In Depth

Greece crisis: has bailout ended threat of Grexit?

Economic targets remain ambitious and the political situation is far from settled

Greece finally has a new bailout deal and, according to The Times, investors are already moving on – they're now more concerned about the situation in China, it says, than an impending implosion of the eurozone.

But some prominent analysts suggest that the post-bailout respite is merely a calm in the eye of the storm, and that a 'Grexit' – a Greek exit from the euro – is a very likely scenario once an overly-ambitious deal falls apart.

So what will the new bailout mean, and can it really save the heavily indebted country?

Has the deal been completely sealed now?

Yes. The European Stability Mechanism approved the first tranche, worth €26bn, of the €86bn package this morning, The Guardian reports, and has sent over an initial €13bn "immediately" to pay key bills, including the €3.2bn repayment due to the European Central Bank today. Another €10bn to recapitalise banks will also be sent imminently, and €3bn will follow before the autumn.

What happens then?

That's when things get interesting. In October the new deal has its first review and the International Monetary Fund, which has taken part in negotiations but not yet committed to providing funds, will decide whether it's in or out. If all goes well, there should be some discussion of the debt relief the IMF believes is necessary and a timetable for future payments under the package will be agreed.

Are there any potential hiccups?

Plenty. Greece might fail to meet creditors' expectations on the pace of its reform programme, especially in light of fresh political instability after prime minister Alexis Tsipras resigned and called for fresh elections. If opposition parties fail to form a stable government the country will go to the polls for the sixth time in eight years and the outcome is far from certain, not least because hard left rebels from within Tsipras's Syriza ranks could split and campaign as a separate party.

The IMF, whose assumed involvement was critical in securing German parliamentary support, may also decide that concessions on Greek debt are not sufficient, and think-tank Capital Economics has described as "far too optimistic" fiscal targets included within the bailout. The three-year deal contains a target for a budget deficit this year of just 0.5 per cent and surpluses escalating to 3.5 per cent by 2017.

What would happen if the terms of the deal were broken?

Debt relief might not be offered, meaning repayments on a debt pile which is due to peak at more than 200 per cent of GDP next year would continue to weigh heavy. If the IMF decides not to be involved, that could precipitate eurozone countries pulling their support, which may also happen if Greece doesn't meet stringent demands for extensive reforms. All in all, Capital Economics remains convinced that Greece will be forced out of the euro within a year.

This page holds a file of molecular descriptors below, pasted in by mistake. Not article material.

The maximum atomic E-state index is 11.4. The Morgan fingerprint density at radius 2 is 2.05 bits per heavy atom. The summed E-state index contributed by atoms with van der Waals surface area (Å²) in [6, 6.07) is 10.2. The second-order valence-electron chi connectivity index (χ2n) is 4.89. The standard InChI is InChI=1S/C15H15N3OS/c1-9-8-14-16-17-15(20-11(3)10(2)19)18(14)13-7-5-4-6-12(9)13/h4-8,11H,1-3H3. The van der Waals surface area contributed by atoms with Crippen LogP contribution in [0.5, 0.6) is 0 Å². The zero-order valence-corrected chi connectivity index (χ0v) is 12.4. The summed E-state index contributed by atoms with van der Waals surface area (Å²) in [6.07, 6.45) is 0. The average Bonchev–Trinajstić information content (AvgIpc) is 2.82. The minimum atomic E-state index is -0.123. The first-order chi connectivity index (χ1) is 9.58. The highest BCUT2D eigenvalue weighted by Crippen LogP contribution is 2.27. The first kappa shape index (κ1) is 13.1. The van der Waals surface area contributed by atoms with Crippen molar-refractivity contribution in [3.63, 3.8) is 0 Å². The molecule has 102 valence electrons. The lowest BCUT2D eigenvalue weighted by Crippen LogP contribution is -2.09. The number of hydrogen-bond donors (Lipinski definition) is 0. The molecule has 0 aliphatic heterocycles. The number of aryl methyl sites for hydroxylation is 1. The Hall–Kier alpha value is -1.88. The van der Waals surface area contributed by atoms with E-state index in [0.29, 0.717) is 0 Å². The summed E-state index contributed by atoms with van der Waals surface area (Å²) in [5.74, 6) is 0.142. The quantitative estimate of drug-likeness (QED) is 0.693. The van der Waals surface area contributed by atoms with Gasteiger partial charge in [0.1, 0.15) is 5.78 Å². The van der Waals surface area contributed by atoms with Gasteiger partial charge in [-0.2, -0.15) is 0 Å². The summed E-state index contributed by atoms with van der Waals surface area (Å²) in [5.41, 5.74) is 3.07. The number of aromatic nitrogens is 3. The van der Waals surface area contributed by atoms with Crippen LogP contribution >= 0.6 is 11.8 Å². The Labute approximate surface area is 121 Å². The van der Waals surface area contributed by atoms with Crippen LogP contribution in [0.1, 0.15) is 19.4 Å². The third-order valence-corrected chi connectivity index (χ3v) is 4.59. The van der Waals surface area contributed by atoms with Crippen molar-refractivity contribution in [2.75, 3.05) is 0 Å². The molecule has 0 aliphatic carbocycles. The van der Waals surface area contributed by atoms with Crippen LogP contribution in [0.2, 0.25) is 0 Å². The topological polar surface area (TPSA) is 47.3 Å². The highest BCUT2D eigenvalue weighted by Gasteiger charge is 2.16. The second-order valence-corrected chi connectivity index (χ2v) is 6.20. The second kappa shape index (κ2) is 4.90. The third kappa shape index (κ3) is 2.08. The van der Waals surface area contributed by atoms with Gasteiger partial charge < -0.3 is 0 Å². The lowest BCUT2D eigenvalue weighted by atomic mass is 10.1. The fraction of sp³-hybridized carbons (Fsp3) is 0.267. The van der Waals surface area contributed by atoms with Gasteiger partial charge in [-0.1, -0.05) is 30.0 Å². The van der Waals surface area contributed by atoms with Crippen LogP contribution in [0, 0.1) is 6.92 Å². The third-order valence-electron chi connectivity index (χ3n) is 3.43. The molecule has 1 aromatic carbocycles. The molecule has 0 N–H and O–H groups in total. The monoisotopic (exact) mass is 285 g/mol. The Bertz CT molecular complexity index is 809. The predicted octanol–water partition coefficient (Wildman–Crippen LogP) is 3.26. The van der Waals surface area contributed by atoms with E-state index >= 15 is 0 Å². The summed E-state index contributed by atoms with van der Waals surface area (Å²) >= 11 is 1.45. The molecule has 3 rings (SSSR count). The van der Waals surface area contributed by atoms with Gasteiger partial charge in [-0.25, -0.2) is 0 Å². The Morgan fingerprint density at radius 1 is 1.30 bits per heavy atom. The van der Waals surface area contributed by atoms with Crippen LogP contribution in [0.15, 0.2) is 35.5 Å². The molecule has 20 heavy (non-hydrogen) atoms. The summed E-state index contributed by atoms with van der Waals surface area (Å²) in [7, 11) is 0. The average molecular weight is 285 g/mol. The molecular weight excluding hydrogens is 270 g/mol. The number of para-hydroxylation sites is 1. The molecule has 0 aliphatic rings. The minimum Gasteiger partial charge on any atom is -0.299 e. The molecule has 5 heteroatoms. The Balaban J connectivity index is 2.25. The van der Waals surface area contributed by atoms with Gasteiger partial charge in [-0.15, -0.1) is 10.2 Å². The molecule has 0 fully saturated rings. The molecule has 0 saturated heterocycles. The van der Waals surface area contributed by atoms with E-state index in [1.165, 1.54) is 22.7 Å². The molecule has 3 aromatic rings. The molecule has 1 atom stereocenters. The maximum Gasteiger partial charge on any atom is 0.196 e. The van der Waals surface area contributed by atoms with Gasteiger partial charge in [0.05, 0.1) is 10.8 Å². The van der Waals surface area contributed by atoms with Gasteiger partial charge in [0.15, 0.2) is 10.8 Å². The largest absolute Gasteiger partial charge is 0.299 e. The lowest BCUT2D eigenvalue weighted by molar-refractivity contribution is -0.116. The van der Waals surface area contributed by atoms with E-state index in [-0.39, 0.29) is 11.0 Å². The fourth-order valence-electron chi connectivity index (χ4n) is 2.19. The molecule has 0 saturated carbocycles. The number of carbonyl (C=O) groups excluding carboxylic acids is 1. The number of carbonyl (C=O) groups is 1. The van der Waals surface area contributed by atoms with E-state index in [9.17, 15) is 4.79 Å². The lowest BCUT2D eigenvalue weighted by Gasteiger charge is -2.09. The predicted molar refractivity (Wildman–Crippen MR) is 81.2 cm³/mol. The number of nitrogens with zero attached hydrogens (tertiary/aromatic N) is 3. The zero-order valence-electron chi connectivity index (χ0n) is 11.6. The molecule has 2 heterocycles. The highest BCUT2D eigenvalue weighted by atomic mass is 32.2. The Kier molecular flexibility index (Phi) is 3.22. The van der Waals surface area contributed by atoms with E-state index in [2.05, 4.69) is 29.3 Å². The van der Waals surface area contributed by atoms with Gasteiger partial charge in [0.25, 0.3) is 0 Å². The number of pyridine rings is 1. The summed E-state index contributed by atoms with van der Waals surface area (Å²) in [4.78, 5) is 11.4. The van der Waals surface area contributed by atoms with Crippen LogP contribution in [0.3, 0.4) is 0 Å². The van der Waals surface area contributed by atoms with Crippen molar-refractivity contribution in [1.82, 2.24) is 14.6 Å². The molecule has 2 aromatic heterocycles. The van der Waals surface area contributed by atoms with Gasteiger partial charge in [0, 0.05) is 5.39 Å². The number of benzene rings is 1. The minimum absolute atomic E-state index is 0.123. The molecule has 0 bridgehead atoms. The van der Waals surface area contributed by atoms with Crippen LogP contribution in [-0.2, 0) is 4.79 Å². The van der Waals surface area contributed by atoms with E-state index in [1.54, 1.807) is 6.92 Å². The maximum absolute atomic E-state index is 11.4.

Do others agree?

Many do, but there are optimists as well. Debt repayment terms are already less punishing and many of the laws relating to the reforms have been passed in Greece, so some suggest that the country should be able to survive early tests. After that, reforms should, in theory, revitalise the economy and, coupled with debt relief, put it back on a path to sustainable growth.

And what about the situation for Greeks?

Capital controls are being lifted, so the Greek people are at least able to access their own money, but cuts demanded in return for the bailout, such as the removal of pension top-ups an end to early retirement and certain VAT exemptions, will have an impact. The Daily Telegraph says Athens is already the only city in Europe to have dropped out of the top tier of an annual 'liveability' index.

In the longer term, ordinary Greeks may well hold the key to the success of the deal. Currently, a majority support the bailout despite its onerous conditions, and if growth returns they'll continue to do so, but if more people begin to suffer and unrest grows it will be difficult for the government to press on with the creditors' reform agenda.

Greece crisis: has the threat of Grexit gone for good?

23 July

Last night Greek parliamentarians backed a second legislative package that will usher in the reforms demanded in return for talks on an €86bn third bailout deal.